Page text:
tue 19/09/2017

Sherlock Holmes | reviews, news & interviews

Sherlock Holmes

Sherlock Holmes

Guy Ritchie's Sherlock Holmes is funny, boring, violent, too long and good fun

Robert Downey Jr and Jude Law as the new supercharged Holmes and Dr Watson

If James Bond could survive Roger Moore and George Lazenby, there must be grounds for optimism that Sherlock Holmes will eventually recover from this brutal mauling by Robert Downey Jr, under the gaudy directorial eye of Guy Ritchie. Holmesophiles are a doughty bunch, and will probably just carry on watching Basil Rathbone and Jeremy Brett as if Mr Madonna never happened.

It isn’t so much a bad film as just too much of one, and Ritchie could have done all of us a big favour by lopping 20 minutes off the 128 he has over-generously left us with. It’s the familiar saga of Hollywood bloat. Arthur Conan Doyle’s original stories were as much about the labyrinthine mind of his indestructible sleuth as about external locations, but, armed with an $80million budget, Ritchie has gone on a CGI-rampage through a fantastical Victorian London which, if nothing else, might attract an influx of starry-eyed tourists to replace the fleeing hordes of bankers.

Piccadilly Circus has been recreated in pristine pre-neon splendour, there’s an intoxicating sequence of a steam-launch chugging up the Thames amidst a panoramic cityscape bathed in luminous moonlight, and Holmes and Watson even manage to launch, and sink, a huge iron ship as an incidental backdrop to one of their numerous fight sequences. A half-finished Tower Bridge soars above the river, an emblem of Imperial energy and ingenuity, and the setting for an inevitable bridge-hanging climax.

Holmes__Kylie_SMALLThe film’s saving grace is the sly humour that infiltrates its giant set-pieces, which helps to render this Holmes-Watson partnership more a matter of contrasting equals than the traditional pairing of a self-obsessed genius with a tweedy, port-soaked old buffer. Having never been able to comprehend how the blank and gormless Jude Law ever became a major Hollywood face, I was amazed to find myself rather impressed with his performance as Watson. Crisp, clipped and carrying a slight limp from his military past, this Watson is an energetic and capable figure, a dead shot with a revolver and helpfully indestructible in strenous bouts of unarmed combat. He even comes equipped with a life beyond the confines of Holmes’ shambolic lair at 221B Baker Street, and is about to move out and set up home with the winsome Mary Morstan (Kelly Reilly).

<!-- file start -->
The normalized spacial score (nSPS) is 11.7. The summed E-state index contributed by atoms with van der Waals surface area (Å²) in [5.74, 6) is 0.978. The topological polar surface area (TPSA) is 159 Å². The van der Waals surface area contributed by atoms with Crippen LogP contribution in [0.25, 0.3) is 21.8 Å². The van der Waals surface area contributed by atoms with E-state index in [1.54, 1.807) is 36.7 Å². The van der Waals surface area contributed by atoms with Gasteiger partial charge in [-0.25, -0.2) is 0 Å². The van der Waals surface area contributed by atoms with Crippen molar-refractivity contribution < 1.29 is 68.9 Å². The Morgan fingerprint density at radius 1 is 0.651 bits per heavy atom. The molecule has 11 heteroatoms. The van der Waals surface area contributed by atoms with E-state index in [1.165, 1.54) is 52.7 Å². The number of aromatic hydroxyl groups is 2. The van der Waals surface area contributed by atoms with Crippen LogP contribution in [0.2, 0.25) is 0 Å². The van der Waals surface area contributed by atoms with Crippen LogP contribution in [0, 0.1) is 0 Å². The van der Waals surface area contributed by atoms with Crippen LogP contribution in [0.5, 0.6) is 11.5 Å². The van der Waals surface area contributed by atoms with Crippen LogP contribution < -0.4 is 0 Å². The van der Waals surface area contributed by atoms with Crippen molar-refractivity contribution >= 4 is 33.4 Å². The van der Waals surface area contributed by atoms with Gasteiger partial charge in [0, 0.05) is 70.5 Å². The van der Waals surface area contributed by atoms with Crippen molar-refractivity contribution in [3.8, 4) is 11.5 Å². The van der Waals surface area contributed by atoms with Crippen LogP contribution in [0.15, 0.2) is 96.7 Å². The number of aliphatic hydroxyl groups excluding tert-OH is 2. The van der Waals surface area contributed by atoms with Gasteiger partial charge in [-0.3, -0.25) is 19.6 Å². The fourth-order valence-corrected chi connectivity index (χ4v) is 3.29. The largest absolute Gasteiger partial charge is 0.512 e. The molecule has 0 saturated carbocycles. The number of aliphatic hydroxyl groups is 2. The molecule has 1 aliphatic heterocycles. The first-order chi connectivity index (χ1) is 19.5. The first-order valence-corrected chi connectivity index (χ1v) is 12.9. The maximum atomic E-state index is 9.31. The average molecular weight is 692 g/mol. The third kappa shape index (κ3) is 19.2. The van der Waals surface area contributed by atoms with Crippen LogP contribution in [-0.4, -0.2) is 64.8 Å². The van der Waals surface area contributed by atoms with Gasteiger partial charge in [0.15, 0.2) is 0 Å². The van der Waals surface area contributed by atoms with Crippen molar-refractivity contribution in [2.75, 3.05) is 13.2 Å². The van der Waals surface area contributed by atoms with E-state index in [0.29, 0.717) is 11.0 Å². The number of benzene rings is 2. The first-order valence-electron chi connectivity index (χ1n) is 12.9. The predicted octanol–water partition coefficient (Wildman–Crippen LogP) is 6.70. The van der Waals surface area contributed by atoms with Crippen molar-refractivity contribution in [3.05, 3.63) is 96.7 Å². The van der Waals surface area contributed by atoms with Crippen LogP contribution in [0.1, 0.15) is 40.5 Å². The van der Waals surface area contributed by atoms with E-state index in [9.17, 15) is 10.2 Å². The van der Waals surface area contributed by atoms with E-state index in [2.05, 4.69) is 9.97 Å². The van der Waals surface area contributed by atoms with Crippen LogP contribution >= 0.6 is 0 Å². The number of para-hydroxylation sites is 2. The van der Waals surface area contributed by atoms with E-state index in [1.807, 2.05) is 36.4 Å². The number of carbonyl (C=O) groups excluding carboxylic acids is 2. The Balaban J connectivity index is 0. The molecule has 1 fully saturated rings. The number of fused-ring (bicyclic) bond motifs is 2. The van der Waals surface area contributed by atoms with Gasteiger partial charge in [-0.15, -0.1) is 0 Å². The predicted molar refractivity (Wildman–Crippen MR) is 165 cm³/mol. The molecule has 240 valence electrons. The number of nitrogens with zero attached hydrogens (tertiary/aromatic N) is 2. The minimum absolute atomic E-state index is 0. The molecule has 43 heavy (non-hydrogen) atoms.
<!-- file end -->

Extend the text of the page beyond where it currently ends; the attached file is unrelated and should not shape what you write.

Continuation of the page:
The way Holmes deploys devious strategems to try to stop him (Downey pictured above left with Rachel McAdams as Irene) suggests the screenwriters have been studying the antics of TV's Dr Gregory House, a character created in part-homage to the Great Detective. Watson’s exasperation with Holmes’ ever-more outlandish behaviour is a device to try to contain the detective within the outer limits of the narrative, but every viewer will have to decide whether to run with the grandstanding energy of Downey’s performance (think Batman with a dose of Inspector Gadget) or write it off as a thespian multi-vehicle pile-up.

Everything about it is magnified, inflated and speeded up. His legendary deductive powers now allow him to meet a person for a few moments and then reel off a database of information about their past, present, future and personal circumstances. Confronted with physical danger, Holmes (who indulges in bloody bouts of bare-knuckle boxing in his spare time) freezes the action while he plots his next 10 moves to neutralise his opponent, then carries them out in a blitz of extreme close-ups and high-definition slo-mo. Watson's faithful bulldog Gladstone becomes an unwitting test-bed for Holmes’ fidgety experiments with hazardous tinctures, lotions and potions.

Mark_Strong_SMALLSuch appears to be the confidence of Ritchie and Warner Bros about the franchiseability of this new-look Holmes that arch-nemesis Moriarty barely gets a look in here, since he’s being held in reserve for the follow-up. The villain du jour is Lord Blackwood, played by an aquiline-featured Mark Strong (pictured right) like a mixture of Satan and Heinrich Himmler. Nothing so mundane as murder or theft for him – he’s at the hub of a fiendish conspiracy to wipe out Parliament and take over the world, with the aid of mind-blowing scientific apparatus and a positively Mandelsonian capacity for coming back from the dead.

Intermittently it’s a lot of fun, but in between there are slowly crawling minutes of indigestible narrative and unfathomable plotting, and you wish you could hear more of what Downey was speed-burbling to himself in between battles with a towering Frenchman or encounters with the pretty but structurally marginal Irene. Put it this way – I really enjoyed the good bits.

 
Intermittently it’s a lot of fun, but in between there are slowly crawling minutes of indigestible narrative and unfathomable plotting

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